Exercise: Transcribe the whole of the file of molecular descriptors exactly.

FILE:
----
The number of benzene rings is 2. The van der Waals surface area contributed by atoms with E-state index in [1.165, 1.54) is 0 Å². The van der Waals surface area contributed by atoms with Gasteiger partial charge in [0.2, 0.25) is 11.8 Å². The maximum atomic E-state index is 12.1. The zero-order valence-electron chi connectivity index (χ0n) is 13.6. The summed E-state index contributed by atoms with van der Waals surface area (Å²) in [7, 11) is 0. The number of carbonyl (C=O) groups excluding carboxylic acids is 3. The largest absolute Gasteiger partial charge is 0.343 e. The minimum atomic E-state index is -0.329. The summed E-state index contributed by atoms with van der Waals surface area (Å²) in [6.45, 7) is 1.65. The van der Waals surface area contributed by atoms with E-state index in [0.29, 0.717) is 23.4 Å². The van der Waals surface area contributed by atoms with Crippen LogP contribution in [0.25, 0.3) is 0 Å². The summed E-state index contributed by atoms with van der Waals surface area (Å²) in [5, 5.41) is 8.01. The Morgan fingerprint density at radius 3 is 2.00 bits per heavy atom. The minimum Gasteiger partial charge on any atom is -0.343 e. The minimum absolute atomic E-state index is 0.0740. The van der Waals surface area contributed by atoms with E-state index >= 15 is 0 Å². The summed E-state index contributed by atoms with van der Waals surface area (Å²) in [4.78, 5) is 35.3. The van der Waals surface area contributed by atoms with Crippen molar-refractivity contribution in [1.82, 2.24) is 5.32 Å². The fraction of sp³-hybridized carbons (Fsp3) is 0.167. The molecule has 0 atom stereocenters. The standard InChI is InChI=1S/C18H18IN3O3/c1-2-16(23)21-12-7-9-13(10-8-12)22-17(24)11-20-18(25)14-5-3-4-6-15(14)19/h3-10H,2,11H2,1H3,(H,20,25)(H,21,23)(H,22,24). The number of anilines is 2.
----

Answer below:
The number of benzene rings is 2. The van der Waals surface area contributed by atoms with E-state index in [1.165, 1.54) is 0 Å². The van der Waals surface area contributed by atoms with Gasteiger partial charge in [0.2, 0.25) is 11.8 Å². The maximum atomic E-state index is 12.1. The zero-order valence-electron chi connectivity index (χ0n) is 13.6. The summed E-state index contributed by atoms with van der Waals surface area (Å²) in [7, 11) is 0. The number of carbonyl (C=O) groups excluding carboxylic acids is 3. The largest absolute Gasteiger partial charge is 0.343 e. The minimum atomic E-state index is -0.329. The summed E-state index contributed by atoms with van der Waals surface area (Å²) in [6.45, 7) is 1.65. The van der Waals surface area contributed by atoms with E-state index in [0.29, 0.717) is 23.4 Å². The van der Waals surface area contributed by atoms with Crippen LogP contribution in [0.25, 0.3) is 0 Å². The summed E-state index contributed by atoms with van der Waals surface area (Å²) in [5, 5.41) is 8.01. The Morgan fingerprint density at radius 3 is 2.00 bits per heavy atom. The minimum Gasteiger partial charge on any atom is -0.343 e. The minimum absolute atomic E-state index is 0.0740. The van der Waals surface area contributed by atoms with E-state index >= 15 is 0 Å². The summed E-state index contributed by atoms with van der Waals surface area (Å²) in [4.78, 5) is 35.3. The van der Waals surface area contributed by atoms with Crippen molar-refractivity contribution in [1.82, 2.24) is 5.32 Å². The fraction of sp³-hybridized carbons (Fsp3) is 0.167. The molecule has 0 atom stereocenters. The standard InChI is InChI=1S/C18H18IN3O3/c1-2-16(23)21-12-7-9-13(10-8-12)22-17(24)11-20-18(25)14-5-3-4-6-15(14)19/h3-10H,2,11H2,1H3,(H,20,25)(H,21,23)(H,22,24). The number of anilines is 2.